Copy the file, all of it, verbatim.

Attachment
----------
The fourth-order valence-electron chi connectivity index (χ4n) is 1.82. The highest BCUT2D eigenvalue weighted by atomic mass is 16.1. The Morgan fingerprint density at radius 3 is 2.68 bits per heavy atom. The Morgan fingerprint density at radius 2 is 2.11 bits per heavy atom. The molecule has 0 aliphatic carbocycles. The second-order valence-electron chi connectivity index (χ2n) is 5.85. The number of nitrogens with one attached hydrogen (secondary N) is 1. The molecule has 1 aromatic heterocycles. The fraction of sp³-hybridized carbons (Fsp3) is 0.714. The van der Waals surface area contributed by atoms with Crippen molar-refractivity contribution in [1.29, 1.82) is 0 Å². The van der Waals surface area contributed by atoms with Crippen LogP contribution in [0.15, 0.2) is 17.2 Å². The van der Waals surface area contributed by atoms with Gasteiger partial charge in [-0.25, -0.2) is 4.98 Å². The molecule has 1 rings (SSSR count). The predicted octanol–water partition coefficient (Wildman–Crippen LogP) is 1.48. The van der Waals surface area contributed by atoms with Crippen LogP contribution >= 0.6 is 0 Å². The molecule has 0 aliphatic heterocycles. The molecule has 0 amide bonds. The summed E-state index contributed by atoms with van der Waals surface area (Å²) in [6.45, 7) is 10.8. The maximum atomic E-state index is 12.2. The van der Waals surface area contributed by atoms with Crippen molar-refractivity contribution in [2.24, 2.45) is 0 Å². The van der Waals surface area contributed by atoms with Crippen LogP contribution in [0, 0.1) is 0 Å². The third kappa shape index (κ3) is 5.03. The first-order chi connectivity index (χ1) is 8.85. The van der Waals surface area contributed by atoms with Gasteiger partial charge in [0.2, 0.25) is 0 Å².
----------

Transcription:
The fourth-order valence-electron chi connectivity index (χ4n) is 1.82. The highest BCUT2D eigenvalue weighted by atomic mass is 16.1. The Morgan fingerprint density at radius 3 is 2.68 bits per heavy atom. The Morgan fingerprint density at radius 2 is 2.11 bits per heavy atom. The molecule has 0 aliphatic carbocycles. The second-order valence-electron chi connectivity index (χ2n) is 5.85. The number of nitrogens with one attached hydrogen (secondary N) is 1. The molecule has 1 aromatic heterocycles. The fraction of sp³-hybridized carbons (Fsp3) is 0.714. The van der Waals surface area contributed by atoms with Crippen molar-refractivity contribution in [1.29, 1.82) is 0 Å². The van der Waals surface area contributed by atoms with Crippen LogP contribution in [0.15, 0.2) is 17.2 Å². The van der Waals surface area contributed by atoms with Gasteiger partial charge in [-0.25, -0.2) is 4.98 Å². The molecule has 1 rings (SSSR count). The predicted octanol–water partition coefficient (Wildman–Crippen LogP) is 1.48. The van der Waals surface area contributed by atoms with Crippen LogP contribution >= 0.6 is 0 Å². The molecule has 0 aliphatic heterocycles. The molecule has 0 amide bonds. The summed E-state index contributed by atoms with van der Waals surface area (Å²) in [6.45, 7) is 10.8. The maximum atomic E-state index is 12.2. The van der Waals surface area contributed by atoms with Crippen molar-refractivity contribution in [2.24, 2.45) is 0 Å². The van der Waals surface area contributed by atoms with Crippen LogP contribution in [0, 0.1) is 0 Å². The third kappa shape index (κ3) is 5.03. The first-order chi connectivity index (χ1) is 8.85. The van der Waals surface area contributed by atoms with Gasteiger partial charge in [0.2, 0.25) is 0 Å².